Additionally, the process of "becoming" a leader or a follower (or whatever you want to call it) does not necessarily have to follow some step-by-step method, as we are often used to describing when we think about animal behavior. It is often much more fluid, subtle.
Let's think about this from a human perspective, being social mammals and everything. What is YOUR role in your group of: coworkers, close friends, acquaintances, immediate family, strangers, children, etc.? Is it really the same for all of them?
I think our ability to be "dominant" often depends on the group dynamic, not just our own abilities.
|I NEVER REALIZED THIS|
For me, I have to find my place in any new social grouping. When I start at a new job, even if I'm in a position of leadership, I'm not immediately yelling at or biting any of my new coworkers to establish my position.* When I'm with my immediate family, I have 32 years of being in a particular social position...one that's not likely to change. In one group of close friends, I'm the loud-mouth with the hare-brained ideas. In another, I'm the one who just follows the person I think is more of the leader. See what I mean?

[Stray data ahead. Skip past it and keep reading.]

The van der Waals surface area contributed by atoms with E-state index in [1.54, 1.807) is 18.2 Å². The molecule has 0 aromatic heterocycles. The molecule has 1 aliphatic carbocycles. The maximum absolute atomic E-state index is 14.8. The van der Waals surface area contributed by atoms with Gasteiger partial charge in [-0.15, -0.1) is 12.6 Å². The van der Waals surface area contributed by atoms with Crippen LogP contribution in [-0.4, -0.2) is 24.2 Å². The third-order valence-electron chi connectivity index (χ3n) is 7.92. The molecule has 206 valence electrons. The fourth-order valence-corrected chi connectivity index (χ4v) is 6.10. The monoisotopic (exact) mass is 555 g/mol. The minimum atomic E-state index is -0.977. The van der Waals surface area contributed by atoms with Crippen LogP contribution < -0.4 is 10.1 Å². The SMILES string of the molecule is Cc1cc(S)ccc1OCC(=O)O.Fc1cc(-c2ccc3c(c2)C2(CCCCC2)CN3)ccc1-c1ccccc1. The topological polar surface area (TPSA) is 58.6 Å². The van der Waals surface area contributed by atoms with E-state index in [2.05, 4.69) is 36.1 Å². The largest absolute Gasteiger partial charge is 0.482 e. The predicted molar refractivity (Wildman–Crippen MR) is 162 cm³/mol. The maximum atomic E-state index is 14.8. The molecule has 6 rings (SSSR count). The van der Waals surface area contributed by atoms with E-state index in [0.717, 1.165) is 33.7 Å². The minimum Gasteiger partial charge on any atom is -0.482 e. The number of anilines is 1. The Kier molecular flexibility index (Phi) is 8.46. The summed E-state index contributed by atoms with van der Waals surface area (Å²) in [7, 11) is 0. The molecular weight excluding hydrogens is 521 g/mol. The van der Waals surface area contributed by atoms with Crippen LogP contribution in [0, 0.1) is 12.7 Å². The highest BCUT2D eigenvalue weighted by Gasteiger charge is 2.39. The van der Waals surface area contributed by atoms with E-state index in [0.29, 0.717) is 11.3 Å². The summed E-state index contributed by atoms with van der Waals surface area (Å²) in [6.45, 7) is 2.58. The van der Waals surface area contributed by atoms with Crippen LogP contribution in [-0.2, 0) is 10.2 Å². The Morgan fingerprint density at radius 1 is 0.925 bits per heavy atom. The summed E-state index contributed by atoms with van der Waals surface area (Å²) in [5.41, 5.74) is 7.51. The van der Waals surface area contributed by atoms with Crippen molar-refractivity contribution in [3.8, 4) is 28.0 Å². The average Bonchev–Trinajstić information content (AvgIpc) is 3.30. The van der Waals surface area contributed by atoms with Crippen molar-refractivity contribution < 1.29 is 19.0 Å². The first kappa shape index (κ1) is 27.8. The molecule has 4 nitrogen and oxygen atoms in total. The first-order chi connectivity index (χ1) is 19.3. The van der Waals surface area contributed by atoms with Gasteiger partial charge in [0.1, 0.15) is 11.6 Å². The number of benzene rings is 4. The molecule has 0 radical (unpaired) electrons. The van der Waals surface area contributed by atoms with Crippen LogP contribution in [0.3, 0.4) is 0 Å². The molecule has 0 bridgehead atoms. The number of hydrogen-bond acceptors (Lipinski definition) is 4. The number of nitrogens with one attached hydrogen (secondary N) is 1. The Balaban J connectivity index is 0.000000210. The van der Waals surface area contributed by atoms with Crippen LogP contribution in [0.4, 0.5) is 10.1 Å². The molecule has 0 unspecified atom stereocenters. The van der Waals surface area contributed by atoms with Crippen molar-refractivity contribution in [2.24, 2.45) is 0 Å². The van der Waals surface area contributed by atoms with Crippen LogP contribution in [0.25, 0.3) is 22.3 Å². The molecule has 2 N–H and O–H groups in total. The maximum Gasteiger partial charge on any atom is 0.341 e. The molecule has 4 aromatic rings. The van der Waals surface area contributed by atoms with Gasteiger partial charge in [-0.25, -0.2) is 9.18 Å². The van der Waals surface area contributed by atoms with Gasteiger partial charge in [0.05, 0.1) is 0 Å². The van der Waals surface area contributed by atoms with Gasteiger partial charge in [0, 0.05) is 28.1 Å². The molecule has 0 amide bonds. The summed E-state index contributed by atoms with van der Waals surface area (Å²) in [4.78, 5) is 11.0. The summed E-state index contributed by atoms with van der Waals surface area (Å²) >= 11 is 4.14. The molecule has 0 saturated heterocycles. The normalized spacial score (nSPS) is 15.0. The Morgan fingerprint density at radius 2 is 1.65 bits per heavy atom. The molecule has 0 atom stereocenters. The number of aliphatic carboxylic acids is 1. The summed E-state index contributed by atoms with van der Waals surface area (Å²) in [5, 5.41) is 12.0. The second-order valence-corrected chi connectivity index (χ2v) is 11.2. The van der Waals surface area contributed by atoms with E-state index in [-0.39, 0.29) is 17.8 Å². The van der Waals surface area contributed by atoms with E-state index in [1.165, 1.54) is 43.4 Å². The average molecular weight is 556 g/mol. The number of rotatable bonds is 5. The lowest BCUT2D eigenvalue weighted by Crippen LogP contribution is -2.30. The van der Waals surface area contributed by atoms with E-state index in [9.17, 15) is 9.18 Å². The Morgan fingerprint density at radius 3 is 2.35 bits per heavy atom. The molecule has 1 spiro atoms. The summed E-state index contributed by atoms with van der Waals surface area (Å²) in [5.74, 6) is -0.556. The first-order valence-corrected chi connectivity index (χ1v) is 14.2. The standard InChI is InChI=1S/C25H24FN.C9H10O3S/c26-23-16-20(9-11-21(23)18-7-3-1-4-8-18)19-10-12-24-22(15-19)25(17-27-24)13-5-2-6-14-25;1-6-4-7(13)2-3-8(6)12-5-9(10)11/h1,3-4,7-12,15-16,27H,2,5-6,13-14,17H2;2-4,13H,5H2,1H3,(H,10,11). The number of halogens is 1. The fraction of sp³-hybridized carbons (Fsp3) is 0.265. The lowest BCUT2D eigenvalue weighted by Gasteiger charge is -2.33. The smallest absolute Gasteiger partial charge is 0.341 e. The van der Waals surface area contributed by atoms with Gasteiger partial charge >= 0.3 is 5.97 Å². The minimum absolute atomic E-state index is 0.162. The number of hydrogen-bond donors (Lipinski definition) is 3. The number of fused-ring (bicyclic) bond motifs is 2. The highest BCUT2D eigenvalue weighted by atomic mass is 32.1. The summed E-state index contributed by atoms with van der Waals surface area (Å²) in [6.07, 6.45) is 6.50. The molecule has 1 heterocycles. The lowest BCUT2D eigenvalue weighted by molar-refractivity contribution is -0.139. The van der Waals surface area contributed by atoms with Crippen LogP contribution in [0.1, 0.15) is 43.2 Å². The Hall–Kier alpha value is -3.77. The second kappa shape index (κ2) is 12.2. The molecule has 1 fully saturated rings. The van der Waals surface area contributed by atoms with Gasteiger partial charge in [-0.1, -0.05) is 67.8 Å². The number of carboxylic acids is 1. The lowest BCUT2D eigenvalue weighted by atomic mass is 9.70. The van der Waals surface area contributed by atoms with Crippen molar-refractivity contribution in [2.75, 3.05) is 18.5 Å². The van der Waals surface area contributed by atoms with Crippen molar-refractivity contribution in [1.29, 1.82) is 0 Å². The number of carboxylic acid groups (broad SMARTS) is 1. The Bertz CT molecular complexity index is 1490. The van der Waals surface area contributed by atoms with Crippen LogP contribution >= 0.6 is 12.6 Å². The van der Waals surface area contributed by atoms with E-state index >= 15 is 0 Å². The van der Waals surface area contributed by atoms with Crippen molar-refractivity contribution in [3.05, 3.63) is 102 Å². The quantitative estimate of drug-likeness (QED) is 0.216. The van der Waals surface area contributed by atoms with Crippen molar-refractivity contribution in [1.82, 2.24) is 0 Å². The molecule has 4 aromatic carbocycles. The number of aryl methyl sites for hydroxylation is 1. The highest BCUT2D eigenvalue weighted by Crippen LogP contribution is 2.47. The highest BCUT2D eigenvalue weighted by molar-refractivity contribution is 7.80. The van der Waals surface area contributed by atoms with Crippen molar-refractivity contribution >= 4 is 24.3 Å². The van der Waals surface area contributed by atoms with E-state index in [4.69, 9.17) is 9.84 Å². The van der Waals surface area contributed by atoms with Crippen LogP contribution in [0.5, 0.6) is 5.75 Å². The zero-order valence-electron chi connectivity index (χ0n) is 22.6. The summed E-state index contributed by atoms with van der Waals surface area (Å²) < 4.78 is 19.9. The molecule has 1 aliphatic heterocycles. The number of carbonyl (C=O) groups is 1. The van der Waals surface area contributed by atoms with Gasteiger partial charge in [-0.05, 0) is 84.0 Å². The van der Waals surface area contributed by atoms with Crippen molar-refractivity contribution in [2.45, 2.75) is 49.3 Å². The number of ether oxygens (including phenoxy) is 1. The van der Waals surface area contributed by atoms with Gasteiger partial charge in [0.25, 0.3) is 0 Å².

Aggression is not a catalyst for dominance. In fact, I think it's freaking AWESOME to watch a calm, confident leader in non-human animals and how others respond to him or her. The entire vibe of the clan is totally chill, too. The animals who have chill leadership are often chill themselves. There is a lot about that we can learn as humans, too. As my new boss says, happy trainers make happy animals. I'd tack on that happy trainers make happy trainers, too!
What animals in your lives have shown you their leadership qualities? Did you watch them develop? How have they inspired you?
* Unless they prevent me from eating snacks, in which case yes, I will bite them really, really hard.